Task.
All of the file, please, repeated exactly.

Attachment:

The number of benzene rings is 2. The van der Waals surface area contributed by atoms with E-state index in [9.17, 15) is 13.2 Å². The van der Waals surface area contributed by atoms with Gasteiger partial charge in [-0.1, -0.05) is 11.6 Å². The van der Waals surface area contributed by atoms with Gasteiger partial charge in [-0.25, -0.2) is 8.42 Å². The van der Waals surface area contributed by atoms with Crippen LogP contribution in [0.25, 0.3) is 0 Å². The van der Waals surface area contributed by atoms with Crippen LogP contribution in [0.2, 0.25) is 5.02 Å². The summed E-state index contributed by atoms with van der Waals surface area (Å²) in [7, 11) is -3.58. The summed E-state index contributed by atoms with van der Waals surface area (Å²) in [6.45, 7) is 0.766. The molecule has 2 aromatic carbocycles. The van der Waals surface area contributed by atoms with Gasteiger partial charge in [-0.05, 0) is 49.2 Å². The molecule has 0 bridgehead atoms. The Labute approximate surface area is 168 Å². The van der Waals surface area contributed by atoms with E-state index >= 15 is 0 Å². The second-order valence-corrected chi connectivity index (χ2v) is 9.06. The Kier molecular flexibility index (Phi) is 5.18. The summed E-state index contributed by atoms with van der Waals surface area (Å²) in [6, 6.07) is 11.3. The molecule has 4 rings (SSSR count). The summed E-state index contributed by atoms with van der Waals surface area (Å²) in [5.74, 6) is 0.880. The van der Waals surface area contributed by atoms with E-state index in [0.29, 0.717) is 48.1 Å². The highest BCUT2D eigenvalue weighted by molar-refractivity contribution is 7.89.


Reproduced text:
The number of benzene rings is 2. The van der Waals surface area contributed by atoms with E-state index in [9.17, 15) is 13.2 Å². The van der Waals surface area contributed by atoms with Gasteiger partial charge in [-0.1, -0.05) is 11.6 Å². The van der Waals surface area contributed by atoms with Gasteiger partial charge in [-0.25, -0.2) is 8.42 Å². The van der Waals surface area contributed by atoms with Crippen LogP contribution in [0.25, 0.3) is 0 Å². The van der Waals surface area contributed by atoms with Crippen LogP contribution in [0.2, 0.25) is 5.02 Å². The summed E-state index contributed by atoms with van der Waals surface area (Å²) in [7, 11) is -3.58. The summed E-state index contributed by atoms with van der Waals surface area (Å²) in [6.45, 7) is 0.766. The molecule has 2 aromatic carbocycles. The van der Waals surface area contributed by atoms with Gasteiger partial charge in [-0.05, 0) is 49.2 Å². The molecule has 0 bridgehead atoms. The Labute approximate surface area is 168 Å². The van der Waals surface area contributed by atoms with E-state index >= 15 is 0 Å². The second-order valence-corrected chi connectivity index (χ2v) is 9.06. The Kier molecular flexibility index (Phi) is 5.18. The summed E-state index contributed by atoms with van der Waals surface area (Å²) in [6, 6.07) is 11.3. The molecule has 4 rings (SSSR count). The summed E-state index contributed by atoms with van der Waals surface area (Å²) in [5.74, 6) is 0.880. The van der Waals surface area contributed by atoms with E-state index in [0.29, 0.717) is 48.1 Å². The highest BCUT2D eigenvalue weighted by molar-refractivity contribution is 7.89.